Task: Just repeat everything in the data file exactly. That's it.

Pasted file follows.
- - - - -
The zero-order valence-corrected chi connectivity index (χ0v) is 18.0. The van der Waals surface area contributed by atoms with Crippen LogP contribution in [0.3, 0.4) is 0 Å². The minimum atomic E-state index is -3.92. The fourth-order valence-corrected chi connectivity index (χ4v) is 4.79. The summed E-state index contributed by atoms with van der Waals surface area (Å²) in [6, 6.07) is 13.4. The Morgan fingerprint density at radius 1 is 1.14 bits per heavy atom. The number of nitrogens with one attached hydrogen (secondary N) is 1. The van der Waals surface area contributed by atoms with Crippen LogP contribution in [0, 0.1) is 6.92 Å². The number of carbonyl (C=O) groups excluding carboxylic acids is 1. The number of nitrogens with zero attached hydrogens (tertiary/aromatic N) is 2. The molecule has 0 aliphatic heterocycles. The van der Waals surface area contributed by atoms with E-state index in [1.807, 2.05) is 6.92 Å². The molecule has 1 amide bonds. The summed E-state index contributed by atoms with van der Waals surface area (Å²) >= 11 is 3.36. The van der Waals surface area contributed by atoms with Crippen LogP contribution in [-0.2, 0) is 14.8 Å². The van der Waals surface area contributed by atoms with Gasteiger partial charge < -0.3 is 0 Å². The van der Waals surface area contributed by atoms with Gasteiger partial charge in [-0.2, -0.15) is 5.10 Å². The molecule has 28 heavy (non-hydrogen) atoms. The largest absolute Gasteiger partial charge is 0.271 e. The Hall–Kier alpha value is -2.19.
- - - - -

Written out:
The zero-order valence-corrected chi connectivity index (χ0v) is 18.0. The van der Waals surface area contributed by atoms with Crippen LogP contribution in [0.3, 0.4) is 0 Å². The minimum atomic E-state index is -3.92. The fourth-order valence-corrected chi connectivity index (χ4v) is 4.79. The summed E-state index contributed by atoms with van der Waals surface area (Å²) in [6, 6.07) is 13.4. The Morgan fingerprint density at radius 1 is 1.14 bits per heavy atom. The number of nitrogens with one attached hydrogen (secondary N) is 1. The van der Waals surface area contributed by atoms with Crippen LogP contribution in [0, 0.1) is 6.92 Å². The number of carbonyl (C=O) groups excluding carboxylic acids is 1. The number of nitrogens with zero attached hydrogens (tertiary/aromatic N) is 2. The molecule has 0 aliphatic heterocycles. The van der Waals surface area contributed by atoms with E-state index in [1.807, 2.05) is 6.92 Å². The molecule has 1 amide bonds. The summed E-state index contributed by atoms with van der Waals surface area (Å²) >= 11 is 3.36. The van der Waals surface area contributed by atoms with Crippen LogP contribution in [-0.2, 0) is 14.8 Å². The van der Waals surface area contributed by atoms with Gasteiger partial charge < -0.3 is 0 Å². The van der Waals surface area contributed by atoms with Gasteiger partial charge in [-0.2, -0.15) is 5.10 Å². The molecule has 28 heavy (non-hydrogen) atoms. The largest absolute Gasteiger partial charge is 0.271 e. The Hall–Kier alpha value is -2.19.